License Record Book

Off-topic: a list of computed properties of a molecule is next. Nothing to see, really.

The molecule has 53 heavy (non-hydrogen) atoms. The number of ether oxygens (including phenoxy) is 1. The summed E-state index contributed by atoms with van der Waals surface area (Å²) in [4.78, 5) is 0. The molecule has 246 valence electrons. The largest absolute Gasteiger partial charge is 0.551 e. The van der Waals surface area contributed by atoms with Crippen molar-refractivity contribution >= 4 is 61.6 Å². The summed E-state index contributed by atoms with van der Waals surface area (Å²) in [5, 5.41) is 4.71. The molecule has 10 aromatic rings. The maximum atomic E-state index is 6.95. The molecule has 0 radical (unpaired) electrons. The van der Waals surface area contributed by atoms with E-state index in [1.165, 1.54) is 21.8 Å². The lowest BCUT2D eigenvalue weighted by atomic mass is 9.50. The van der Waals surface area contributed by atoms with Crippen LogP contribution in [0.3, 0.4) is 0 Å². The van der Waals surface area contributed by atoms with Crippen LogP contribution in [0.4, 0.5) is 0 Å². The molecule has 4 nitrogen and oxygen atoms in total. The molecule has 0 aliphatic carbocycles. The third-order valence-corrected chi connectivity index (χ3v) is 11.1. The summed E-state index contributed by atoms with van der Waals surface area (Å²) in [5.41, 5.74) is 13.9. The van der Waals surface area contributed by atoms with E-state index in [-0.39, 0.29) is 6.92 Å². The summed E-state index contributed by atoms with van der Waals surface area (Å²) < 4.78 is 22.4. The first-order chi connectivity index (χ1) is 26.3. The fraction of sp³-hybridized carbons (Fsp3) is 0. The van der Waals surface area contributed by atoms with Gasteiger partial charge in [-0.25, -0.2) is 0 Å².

General Church Recorder, License Record Book, Dec. 1837–May 1862; handwriting of , , , , , , , , and at least one unidentified scribe; 146 pages; CHL. Includes Hebrew, redactions, index, and archival markings.The License Record Book of the general church recorder is a large blank book measuring 12¾ × 8 × 1 inches (32 × 20 × 3 cm). The book consists of ledger paper that is untrimmed on the fore edge, with thirty-eight blue horizontal lines printed on each page. The volume contains twelve gatherings of 12 leaves (24 pages), making a text block of 144 leaves. There are two sheets of endpaper and one pastedown in the front and back of the volume. The volume is bound with all-along sewing in a case binding that is supported with recessed cords and a tight-back spine. The exterior of the volume consists of square-edge boards with marbled decoration and a leather quarter binding. The spine is inscribed in faded ink: “License Records Book A”. Three archival labels were later pasted on the spine. One of the labels reads “CERTIFICATES OF MEMBERS” in ink, with the alternative title “Record of church members 182 Nauvo” added in smaller letters in graphite. The remnants of a label of similar design and material are located at the bottom of the spine; only a partial, illegible character is visible. Above this label was later added a smaller label with the archival notation “N 6861”.The volume was primarily inscribed in brown and black ink; a few entries were made in graphite, and later scribes, particularly and , used blue ink as well. Pages 1–135 have been numbered, with the exception of pages –, which are unnumbered but were counted; two pages between pages 115 and 116, which were not counted; and a page between pages 126 and 127, which was the first and only page of an aborted record of seventies’ licenses kept by . Pages 2–6 are blank though numbered. The handwriting and ink in the first entry on each page often match that of the page number, indicating that the clerks paginated as they worked, with numbering pages 1–18; Robinson, 19–55; Thompson, 56 and 61–85; Sloan, 86–115; , 116–133; and , 134–135. On pages 1–11, Cowdery and Robinson initially maintained an index of certificates recorded in the volume, alphabetized by the certificate recipient’s name; each of the index pages contains two or three stylized letters inscribed on the first line in brown ink. In December 1838 and January 1839, Robinson used the two sheets of endpaper at the front of the volume to list the licenses he had signed. Interspersed among his 1838 entries, Robinson copied the transliterated Hebrew text for Psalm 37:4, switching the order of the two phrases in the verse.Until began recording in this book in October 1841, many of the entries included the signature of the recorder as well as a scribal signature for JS, for another member of the First Presidency, or—in the case of ’s entries—for or . Sloan included only his own signature, a practice that continued until November 1843, when he began omitting his signature. , Phelps, and at least one unidentified scribe apparently followed Richards’s lead in not signing their entries.On 6 December 1837, was appointed the “Recording Clerk” for elders’ licenses signed by the (Missouri) church presidency. Cowdery began copying licenses two days later. He may have already been in possession of this volume, as the first page contains a copy of the minutes of a 26 February 1836 meeting in , during which Cowdery, , and were appointed as a committee “to draft rules and regulations concerning licenses.” It is unclear when Cowdery copied these minutes into the volume. Cowdery continued recording licenses in his capacity as recording clerk until 3 February 1838. On 10 February, the high council and bishopric stripped Cowdery of his position as recording clerk because of his role in a dispute between the recently rejected Zion presidency and other church leaders.At some point prior to 1 June 1838, transferred the record book to the leadership of the church, possibly to . At the April 1838 general conference of the church, Robinson had been appointed “general Church Recorder and Clerk for the first Presidency” and a resolution had been passed requiring all licenses to be signed by a member of the First Presidency, with Robinson acting as clerk. From 1 June to the end of September 1838, he recorded licenses into the volume. Sometime in winter 1838–1839, Robinson recorded a list of certificates he gave between 24 December 1838 and 26 January 1839. Afterward, the record book was apparently not used until April 1840, when and began copying new licenses as “pro tem” recorders or clerks. By the end of May 1840, Robinson again took over recording licenses in the volume and continued to do so until at least July. On 3 October 1840, Thompson formally replaced Robinson as general church clerk; Thompson began recording licenses within two days after that appointment. Thompson died in August 1841, and on 2 October was appointed at a general conference of the church to become the church clerk. Sloan began recording licenses the next day. On 30 July 1843, as Sloan prepared to leave for a mission, JS appointed as Sloan’s replacement, and Richards recorded his first licenses that day. Richards continued to record entries in the record book until 1846; beginning in 1844, other clerks in his employ—such as , , and at least one unidentified scribe—appear to have increasingly assumed responsibility for recording licenses. Bullock recorded the last licenses in , Illinois, on 5 February 1846. On 16 May 1862, Bullock recorded the final entry, under the heading “Great Salt Lake City”.Evidence indicates the volume has remained in continuous institutional custody. Beginning with in fall 1841, church recorders also used the volume, turned over and rotated 180 degrees, to record church membership information in , such as certificates received and an 1842 census of church members. The volume, identified as the 1842 census, appears in early church inventories. Further, made his final license entry in Salt Lake City, Utah Territory.